I like the story of the Gordian Knot because it illustrates the saying that simple ideas are often the best.
Greek legend says that King Midas tied a cart to a post with an intricate knot. An oracle foretold that whoever untied the knot would become King of Asia.
Years passed and the knot remained untied until 333 BC when Alexander the Great tried to unravel it. His solution was to cut the knot in half with his sword.
The prophesy was fulfilled when he went on to conquer Persia. I suspect the knots mentioned below would have been easier for Alexander to untie.
Seafarers in the days of sail literally had to know the ropes – but knots were equally important. Ships could have 25 or more sails which harnessed the power of the wind with the aid of ropes and knots forming the rigging.
Large varieties of knots evolved over the centuries as vessels became more and more sophisticated. The knots had to be able to withstand the stresses and strains created by all types of weather and wind strengths.
The names of knots evoke the romantic era of sailing ships. Some, such as slip and reef knots, are still familiar and in common use. Less well-known are cat’s paw, crabber’s eye, Turk’s head, sheepshank, halliard hitch, carrick bend and granny knots.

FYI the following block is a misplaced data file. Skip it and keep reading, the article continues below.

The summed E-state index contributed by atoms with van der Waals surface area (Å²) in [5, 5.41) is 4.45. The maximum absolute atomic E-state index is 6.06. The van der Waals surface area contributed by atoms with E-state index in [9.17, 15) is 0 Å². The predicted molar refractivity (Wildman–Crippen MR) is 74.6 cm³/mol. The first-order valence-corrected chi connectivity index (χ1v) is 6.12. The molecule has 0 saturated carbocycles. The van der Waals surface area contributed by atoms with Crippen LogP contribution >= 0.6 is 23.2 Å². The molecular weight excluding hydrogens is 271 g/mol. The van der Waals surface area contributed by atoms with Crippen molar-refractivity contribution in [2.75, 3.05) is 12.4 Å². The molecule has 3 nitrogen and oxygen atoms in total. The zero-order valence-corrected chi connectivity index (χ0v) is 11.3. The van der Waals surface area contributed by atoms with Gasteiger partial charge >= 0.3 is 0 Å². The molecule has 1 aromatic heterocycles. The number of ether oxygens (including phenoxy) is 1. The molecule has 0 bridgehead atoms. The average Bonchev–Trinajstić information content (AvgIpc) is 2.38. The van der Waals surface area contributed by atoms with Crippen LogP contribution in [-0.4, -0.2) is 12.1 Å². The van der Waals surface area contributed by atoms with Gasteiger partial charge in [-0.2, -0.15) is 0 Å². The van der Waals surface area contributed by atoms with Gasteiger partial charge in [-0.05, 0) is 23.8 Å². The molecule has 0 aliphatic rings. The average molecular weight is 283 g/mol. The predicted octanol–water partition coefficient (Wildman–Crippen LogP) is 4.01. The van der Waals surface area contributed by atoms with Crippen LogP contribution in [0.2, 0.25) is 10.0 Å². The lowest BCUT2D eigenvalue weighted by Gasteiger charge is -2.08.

Reef and bowline knots were probably the most important methods of tying ropes while the others were useful in certain applications.
Today there is great interest in knots, how they are created and their history. Basic knots can be learnt by practice which makes it easier to interpret diagrams and pictures illustrating more complex creations.
Learning how to tie knots, which requires patience and dexterity, reveals patterns in their structures and tying methods.
Complex knots can be changed and rearranged usually by pulling on rope ends in certain ways – this is called spilling or capsizing. For example, the carrick bend is usually tied in one form then capsized to make it stronger.
The invention of wire rope in the 1830s brought a strong competitor to traditional hemp rope. Wire ropes had clips and shackles rather than knots.
A spin-off from the mariner’s knowledge of rigging was decorative rope work. A number of examples are on display in Merseyside Maritime Museum’s Life at Sea gallery.
A hand-worked pochette is a particularly fine example dating from 1930. It was made from cotton twine by retired Captain Eckford when he was a passenger on a voyage.
A new Maritime Tale by Stephen Guy appears every Saturday in the Liverpool Echo. A paperback – Mersey Maritime Tales (£3.99) – is available from the museum, newsagents, bookshops or from the Mersey Shop website (£1 p&p UK).